Amateur Fun: What is Trendy?

Four days ago, I linked a study on major 2009 trends for online journalism. But before diving too far into the study, I wanted to do my own homework.

I could even develop a hypothesis, test it as if I were in a virtual lab and create my own theories based on my pseudo-facts, I thought to myself.

My fun project led me to an even more fun layman tool, Google Trends.

The procedure was very simple:

  1. Find the top social media and news media contenders.
  2. Pluck out the winners and pit them against each other, social media versus news media.

Hypothesis: social media will defeat top news media by a substantial margin.

But the real question in this fun exercise is, which social medium will it be?

Google Trend Results

Social Media v. Itself

Social Media v. Itself

I plucked the first social media names that popped in my mind and created this trend chart from there.  Although not every Internet-goer may agree that YouTube, Facebook, MySpace and Twitter are the ultimate social media gurus, I chose them for the sake of fun.

Other social media possibilities were Digg and Flickr, but I quickly tested them beforehand and found that their trends were comparatively minuscule compared to the four other giants. Maybe another day, Digg and Flickr.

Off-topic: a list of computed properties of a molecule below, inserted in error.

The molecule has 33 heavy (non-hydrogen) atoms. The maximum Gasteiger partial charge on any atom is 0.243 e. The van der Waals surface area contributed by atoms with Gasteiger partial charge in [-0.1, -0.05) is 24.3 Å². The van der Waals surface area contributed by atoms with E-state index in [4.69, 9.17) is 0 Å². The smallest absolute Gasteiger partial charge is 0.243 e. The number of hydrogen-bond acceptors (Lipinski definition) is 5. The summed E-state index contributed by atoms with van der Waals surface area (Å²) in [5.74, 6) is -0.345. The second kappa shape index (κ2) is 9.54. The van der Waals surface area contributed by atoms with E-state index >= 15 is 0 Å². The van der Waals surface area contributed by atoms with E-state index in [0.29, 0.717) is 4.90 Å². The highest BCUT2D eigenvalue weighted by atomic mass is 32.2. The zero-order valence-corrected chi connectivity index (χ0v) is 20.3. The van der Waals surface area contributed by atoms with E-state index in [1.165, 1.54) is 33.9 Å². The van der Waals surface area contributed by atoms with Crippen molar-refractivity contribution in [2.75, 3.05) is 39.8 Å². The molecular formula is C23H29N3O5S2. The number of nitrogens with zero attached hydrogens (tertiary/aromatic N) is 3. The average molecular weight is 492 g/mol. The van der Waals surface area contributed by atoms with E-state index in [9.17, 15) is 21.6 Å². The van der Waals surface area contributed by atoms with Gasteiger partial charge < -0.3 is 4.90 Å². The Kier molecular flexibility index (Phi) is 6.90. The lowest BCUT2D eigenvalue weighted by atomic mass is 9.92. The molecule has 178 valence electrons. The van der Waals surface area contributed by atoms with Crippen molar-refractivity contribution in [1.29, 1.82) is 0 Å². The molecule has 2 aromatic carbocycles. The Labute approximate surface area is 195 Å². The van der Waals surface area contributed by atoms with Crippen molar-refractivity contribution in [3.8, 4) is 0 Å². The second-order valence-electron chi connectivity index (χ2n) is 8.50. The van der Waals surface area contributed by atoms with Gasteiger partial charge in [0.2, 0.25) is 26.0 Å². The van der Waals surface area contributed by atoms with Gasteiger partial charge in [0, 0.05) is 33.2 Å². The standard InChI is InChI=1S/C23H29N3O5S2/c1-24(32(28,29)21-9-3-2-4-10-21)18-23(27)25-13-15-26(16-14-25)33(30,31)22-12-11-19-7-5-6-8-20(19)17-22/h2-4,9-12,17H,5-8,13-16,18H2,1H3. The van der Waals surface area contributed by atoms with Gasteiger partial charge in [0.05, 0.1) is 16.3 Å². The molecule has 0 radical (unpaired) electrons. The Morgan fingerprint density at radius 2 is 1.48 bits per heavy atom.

Since this social media battle needs a winner, first place goes to Facebook, which seemingly overcame YouTube in 2009 after a long, arduous battle that (according to this trend) spanned about four years.

Moving forward…

News Media v. Itself

News Media v. Itself

In this part of the exercise, I chose the three main broadcast media giants: CNN, MSNBC and Fox News. Although I could have chosen online newspaper outlets instead, I decided to compare the three largest broadcast networks, and see the online records that each holds to its name.

In this part of the contest, CNN is the clear winner.

In the future, I’ll do another fun exercise and compare my favored online news media: publications.

I, for one, am infinitely curious to see the online trends for The New York Times, The Economist and my personal local favorite, The Washington Post.

Now for the final contest…

Final Contenders: Social Media v. News Media

Social Media v. News Media

There is no comparison. Facebook started to simmer in 2005, and suddenly took off towards the end of 2007 and became the social media giant it is today. CNN’s online trends – again, according only to Google – barely register in comparison.

Hypothesis supported, and question answered. In this fun exercise, Facebook was the winner against its own fellows as well as its foes.

Concluding Thoughts

Admittedly, the methods and execution of this exercise are flimsy at best. I’m not a self-proclaimed expert of media trends, only an observer caught in its current. I claim only a high personal interest in this topic at best, and I’ll leave the true research and conclusions to the experts.

On a final note, it’s almost wondrous to see how the social media chart almost explodes into activity a few years after each medium was created. Time will tell whether all this popularity will stay.

On the other hand, the news media chart looks more like an irregular heartbeat. Perhaps that phrase is a sweet but fitting metaphor for how the industry is reeling from economic turmoil, even if it’s just for now.

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